The same is true for images of climate impacts, which can be powerful but must be done right. Pairing news stories on record temperatures with pictures of tourists sunning themselves on the beach doesn’t reflect the reality of climate impacts. And some newspapers are becoming increasingly aware that stock images of smokestacks and polar bears aren’t as effective as those telling real human stories. To support them, our Climate Visuals library hosts over 1,000 images, including a new collection of 100 photos freely available to media, educators and non-profits.

Our Climate Visuals research shows that people are moved by images of climate impacts such as floods and the destruction wrought by extreme weather,  but because these are emotionally powerful, they can also be overwhelming. Again, coupling images of climate impacts with imagery or narratives that build a sense of efficacy is important to avoid overwhelming or disempowering audiences.

Communicating adaptation

For years campaigners feared that engaging the public on adaptation would distract from the urgency of reducing emissions and undermine mitigation messages. However, there is little evidence that this will happen, and communicators should not avoid adaptation messages. 

In Britain, our research mapping perceptions of climate risks, resilience and adaptation shows that the public are likely to perceive mitigation and adaptation as two sides of the same coin, suggesting that mitigation and adaptation messages can reinforce each other. Emphasising health benefits of low-carbon policies and health impacts of climate change, as well as making climate risks relevant to people’s everyday lives and locations, is also likely to be fruitful if it comes from a trusted messenger. There is evidence that adaptation policies are more widely supported across the political spectrum, as steps to build resilience are not necessarily polarising in the way that some mitigation policies – like taxes on fossil fuels – may be.

The IPCC’s report will be vital for understanding the climate realities we face, and could be a powerful tool to galvanise international action on adaptation – but it cannot do the work of engaging the public all on its own. For it to have maximum impact, we must learn from evidence-based climate communication.

Reports & guides

Reports & guides

Engaging the public on climate risks and adaptation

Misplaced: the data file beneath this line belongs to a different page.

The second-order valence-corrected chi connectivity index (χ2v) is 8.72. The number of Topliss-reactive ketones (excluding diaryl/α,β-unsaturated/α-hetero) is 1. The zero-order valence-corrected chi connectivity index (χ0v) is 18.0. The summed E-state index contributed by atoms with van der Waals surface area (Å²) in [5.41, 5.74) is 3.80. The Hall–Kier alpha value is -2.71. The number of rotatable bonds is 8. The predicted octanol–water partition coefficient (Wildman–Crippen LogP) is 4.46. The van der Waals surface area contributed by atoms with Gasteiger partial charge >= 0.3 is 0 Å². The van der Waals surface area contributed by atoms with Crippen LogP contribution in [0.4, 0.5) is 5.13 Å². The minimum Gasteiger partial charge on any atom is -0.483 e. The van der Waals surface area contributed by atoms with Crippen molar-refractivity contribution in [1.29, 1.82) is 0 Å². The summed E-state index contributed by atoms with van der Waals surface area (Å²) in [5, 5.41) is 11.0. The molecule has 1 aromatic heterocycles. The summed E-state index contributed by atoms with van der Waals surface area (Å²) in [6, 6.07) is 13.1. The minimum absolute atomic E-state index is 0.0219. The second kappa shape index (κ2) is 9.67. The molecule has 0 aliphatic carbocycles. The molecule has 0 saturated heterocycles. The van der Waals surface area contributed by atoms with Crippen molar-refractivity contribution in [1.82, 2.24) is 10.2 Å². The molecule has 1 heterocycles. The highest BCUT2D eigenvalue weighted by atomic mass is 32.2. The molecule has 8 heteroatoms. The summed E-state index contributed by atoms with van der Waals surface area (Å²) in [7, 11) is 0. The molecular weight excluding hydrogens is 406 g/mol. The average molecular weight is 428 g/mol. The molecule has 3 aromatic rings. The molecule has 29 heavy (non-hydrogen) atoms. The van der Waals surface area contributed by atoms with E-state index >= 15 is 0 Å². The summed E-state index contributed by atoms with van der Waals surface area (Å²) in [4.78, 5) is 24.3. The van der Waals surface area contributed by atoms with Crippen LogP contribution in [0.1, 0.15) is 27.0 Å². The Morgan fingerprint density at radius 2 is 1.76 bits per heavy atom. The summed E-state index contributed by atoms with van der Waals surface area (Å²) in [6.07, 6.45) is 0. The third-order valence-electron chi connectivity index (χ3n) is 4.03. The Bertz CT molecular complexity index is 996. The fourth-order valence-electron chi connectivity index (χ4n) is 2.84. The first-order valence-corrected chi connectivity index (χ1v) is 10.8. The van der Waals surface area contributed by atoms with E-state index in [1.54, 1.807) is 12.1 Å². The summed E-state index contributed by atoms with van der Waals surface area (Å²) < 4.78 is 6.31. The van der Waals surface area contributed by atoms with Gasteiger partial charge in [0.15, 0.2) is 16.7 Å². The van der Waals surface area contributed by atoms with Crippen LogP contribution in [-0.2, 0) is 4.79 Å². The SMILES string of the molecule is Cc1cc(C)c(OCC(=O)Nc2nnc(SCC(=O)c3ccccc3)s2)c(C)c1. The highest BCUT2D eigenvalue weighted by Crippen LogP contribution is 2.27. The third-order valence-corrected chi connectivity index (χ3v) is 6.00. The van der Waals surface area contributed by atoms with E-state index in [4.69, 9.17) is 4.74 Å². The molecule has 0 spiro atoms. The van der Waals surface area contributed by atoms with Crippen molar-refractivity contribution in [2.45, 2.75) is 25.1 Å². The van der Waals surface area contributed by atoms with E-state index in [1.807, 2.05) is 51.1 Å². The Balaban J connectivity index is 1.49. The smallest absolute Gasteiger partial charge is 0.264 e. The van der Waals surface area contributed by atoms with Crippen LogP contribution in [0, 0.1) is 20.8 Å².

Reports & guides

Reports & guides

Communications handbook for IPCC scientists

Reports & guides

Reports & guides

Communicating flood risks in a changing climate

Reports & guides

Reports & guides

Communicating climate impacts in our communities through adaptation

2 responses to The IPCC climate impacts report is here – now how do we engage people with it?

  1. Deborah Ramson says: says:

    scary stuff

  2. . Myghal Ryual says: says:

    Thank-you for these resources but any communication of mitigation and adaptation must be accessible to the ordinary man or women.Many people do not know what 1.5° is. or what causes the climate crisis.There needs to be simple, direct. relevant, emotional messaging and of course with springlings of hope

By Rafi Robin

Rafi worked on Climate Outreach’s Executive team from 2021 – 2022. As Executive Coordinator, she supported the Executive Director, Senior Management Team and wider organisation with all manner of coordination support to keep everything ticking over smoothly and help Climate Outreach deliver its mission. Rafi’s background is in British politics, with a particular interest in environmental and foreign policy.

Before Climate Outreach, Rafi worked in the UK Parliament for the Opposition frontbench team shadowing the Department for Environment, Food, Farming and Rural Affairs, providing policy research and advice, speechwriting and office management. She has previously worked for Mercy For Animals delivering street outreach to raise awareness of the environmental impact of animal agriculture, as well as with a number of charities providing support services for refugees and asylum seekers in Bristol and Cambridge.

Rafi holds a BA in Politics and International Relations from the University of Cambridge and a Masters in Contemporary British Political History from Kings College London.